Minnesota Vikings: Top 10 QBs in franchise history

10 of 11

Dec 15, 2013; Minneapolis, MN, USA; Minnesota Vikings honor former quarterback Daunte Culpepper before the game with the Philadelphia Eagles at Mall of America Field at H.H.H. Metrodome. The Vikings win 48-30. Mandatory Credit: Bruce Kluckhohn-USA TODAY Sports

2. Daunte Culpepper

No quarterback ever came into the league with more raw physical ability than Daunte Culpepper. Unfortunately Culpepper never came close to living up to his great potential.

Some were surprised (and a bit dismayed) when Dennis Green selected Culpepper #11 overall in the 1999 draft.

Culpepper would sit his rookie season, being handed the keys to the Vikings’ supercharged offense in his second full year.

With receivers Randy Moss and Cris Carter split wide and Robert Smith in the backfield, Culpepper led the Vikings to the playoffs in 2000, throwing a league-high 33 touchdowns.

Culpepper would put up more huge numbers from 2002-2004, culminating in his extraordinary 4,717-yard, 39-TD season of 2004.

In ’04, Culpepper led the Vikings to a playoff victory against Brett Favre and the Packers at Lambeau Field, one of the most unlikely wins in franchise history.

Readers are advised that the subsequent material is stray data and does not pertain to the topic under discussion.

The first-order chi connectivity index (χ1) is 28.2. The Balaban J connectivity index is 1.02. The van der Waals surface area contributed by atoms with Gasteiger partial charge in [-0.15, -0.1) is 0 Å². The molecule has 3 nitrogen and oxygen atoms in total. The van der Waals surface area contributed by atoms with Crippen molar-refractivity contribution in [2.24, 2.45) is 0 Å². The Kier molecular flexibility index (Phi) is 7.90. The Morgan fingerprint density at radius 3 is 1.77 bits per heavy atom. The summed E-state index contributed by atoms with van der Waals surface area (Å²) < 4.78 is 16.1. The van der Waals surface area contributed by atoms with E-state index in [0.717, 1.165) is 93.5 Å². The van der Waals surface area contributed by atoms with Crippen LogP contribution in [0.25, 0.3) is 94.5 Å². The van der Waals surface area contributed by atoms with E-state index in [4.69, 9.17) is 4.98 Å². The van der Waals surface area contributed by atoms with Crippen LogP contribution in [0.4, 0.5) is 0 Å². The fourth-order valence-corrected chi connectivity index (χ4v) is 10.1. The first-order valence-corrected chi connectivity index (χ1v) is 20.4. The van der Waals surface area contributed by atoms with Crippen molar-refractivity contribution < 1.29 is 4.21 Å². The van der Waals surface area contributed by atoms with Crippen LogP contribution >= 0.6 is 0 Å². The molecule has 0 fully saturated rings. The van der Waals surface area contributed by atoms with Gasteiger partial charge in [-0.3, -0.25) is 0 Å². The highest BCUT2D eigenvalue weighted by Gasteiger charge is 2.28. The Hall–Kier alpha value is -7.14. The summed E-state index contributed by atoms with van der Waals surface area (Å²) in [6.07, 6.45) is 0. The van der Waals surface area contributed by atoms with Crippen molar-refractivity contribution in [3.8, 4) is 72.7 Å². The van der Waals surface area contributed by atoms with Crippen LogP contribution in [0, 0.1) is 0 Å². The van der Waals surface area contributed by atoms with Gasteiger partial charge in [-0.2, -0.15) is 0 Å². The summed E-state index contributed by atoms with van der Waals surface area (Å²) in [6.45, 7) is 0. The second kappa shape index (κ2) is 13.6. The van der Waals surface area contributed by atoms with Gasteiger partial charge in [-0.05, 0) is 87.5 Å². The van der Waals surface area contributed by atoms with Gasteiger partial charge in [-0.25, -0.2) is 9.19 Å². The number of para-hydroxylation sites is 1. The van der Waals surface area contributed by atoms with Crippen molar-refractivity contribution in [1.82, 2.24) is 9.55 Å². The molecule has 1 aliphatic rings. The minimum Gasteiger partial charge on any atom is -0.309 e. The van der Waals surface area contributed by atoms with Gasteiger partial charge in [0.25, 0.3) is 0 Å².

That game would prove to be the high-point of Culpepper’s career.

The Vikings traded away the embattled Randy Moss after the 2004 season, and Culpepper would begin 2005 looking lost without his favorite target.

And then in the 8th game of the season Culpepper suffered a catastrophic knee injury that would prove to be the end of his Vikings career.

Culpepper would move on from Minnesota after 2005 but would never regain the form he showed during his time with the Vikes.

The question is still being asked by fans to this day: How much of Culpepper’s success was attributable to having Randy Moss on the field, and how much was due to Culpepper’s own ability?

Moss surely played a big part in Culpepper’s success, but Culpepper’s physical tools were undeniable, and for a brief moment he looked like a possible future Hall of Famer.

As with Tommy Kramer, Culpepper’s story is ultimately one of wasted potential.

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